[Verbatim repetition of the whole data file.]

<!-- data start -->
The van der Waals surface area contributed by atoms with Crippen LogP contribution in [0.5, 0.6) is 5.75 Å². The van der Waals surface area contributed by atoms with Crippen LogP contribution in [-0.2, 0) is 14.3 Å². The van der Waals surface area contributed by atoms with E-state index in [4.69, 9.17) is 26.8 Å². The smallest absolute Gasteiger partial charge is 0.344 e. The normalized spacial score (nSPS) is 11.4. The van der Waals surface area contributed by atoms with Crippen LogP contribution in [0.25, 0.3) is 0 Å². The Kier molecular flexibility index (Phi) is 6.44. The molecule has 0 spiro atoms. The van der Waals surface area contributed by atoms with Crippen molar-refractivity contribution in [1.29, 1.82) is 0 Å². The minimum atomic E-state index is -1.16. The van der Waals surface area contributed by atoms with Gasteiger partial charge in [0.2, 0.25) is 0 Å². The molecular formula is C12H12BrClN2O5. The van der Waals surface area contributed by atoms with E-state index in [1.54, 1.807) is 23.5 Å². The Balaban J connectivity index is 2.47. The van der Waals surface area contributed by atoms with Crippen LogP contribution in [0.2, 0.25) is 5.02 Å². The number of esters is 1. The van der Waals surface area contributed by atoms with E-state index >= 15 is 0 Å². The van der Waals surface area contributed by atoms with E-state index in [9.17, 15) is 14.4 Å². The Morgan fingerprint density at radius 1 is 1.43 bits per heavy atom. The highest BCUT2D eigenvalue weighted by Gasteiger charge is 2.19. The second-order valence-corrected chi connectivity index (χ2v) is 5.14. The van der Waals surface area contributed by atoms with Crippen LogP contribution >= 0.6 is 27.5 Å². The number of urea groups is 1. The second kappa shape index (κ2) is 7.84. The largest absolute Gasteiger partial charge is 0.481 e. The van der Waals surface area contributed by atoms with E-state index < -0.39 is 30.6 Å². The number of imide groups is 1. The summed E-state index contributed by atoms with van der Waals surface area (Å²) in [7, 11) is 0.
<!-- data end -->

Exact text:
The van der Waals surface area contributed by atoms with Crippen LogP contribution in [0.5, 0.6) is 5.75 Å². The van der Waals surface area contributed by atoms with Crippen LogP contribution in [-0.2, 0) is 14.3 Å². The van der Waals surface area contributed by atoms with E-state index in [4.69, 9.17) is 26.8 Å². The smallest absolute Gasteiger partial charge is 0.344 e. The normalized spacial score (nSPS) is 11.4. The van der Waals surface area contributed by atoms with Crippen LogP contribution in [0.25, 0.3) is 0 Å². The Kier molecular flexibility index (Phi) is 6.44. The molecule has 0 spiro atoms. The van der Waals surface area contributed by atoms with Crippen molar-refractivity contribution in [1.29, 1.82) is 0 Å². The minimum atomic E-state index is -1.16. The van der Waals surface area contributed by atoms with Gasteiger partial charge in [0.2, 0.25) is 0 Å². The molecular formula is C12H12BrClN2O5. The van der Waals surface area contributed by atoms with E-state index in [1.54, 1.807) is 23.5 Å². The Balaban J connectivity index is 2.47. The van der Waals surface area contributed by atoms with Crippen LogP contribution in [0.2, 0.25) is 5.02 Å². The number of esters is 1. The van der Waals surface area contributed by atoms with E-state index >= 15 is 0 Å². The van der Waals surface area contributed by atoms with E-state index in [9.17, 15) is 14.4 Å². The Morgan fingerprint density at radius 1 is 1.43 bits per heavy atom. The highest BCUT2D eigenvalue weighted by Gasteiger charge is 2.19. The second-order valence-corrected chi connectivity index (χ2v) is 5.14. The van der Waals surface area contributed by atoms with Crippen LogP contribution >= 0.6 is 27.5 Å². The number of urea groups is 1. The second kappa shape index (κ2) is 7.84. The largest absolute Gasteiger partial charge is 0.481 e. The van der Waals surface area contributed by atoms with E-state index < -0.39 is 30.6 Å². The number of imide groups is 1. The summed E-state index contributed by atoms with van der Waals surface area (Å²) in [7, 11) is 0.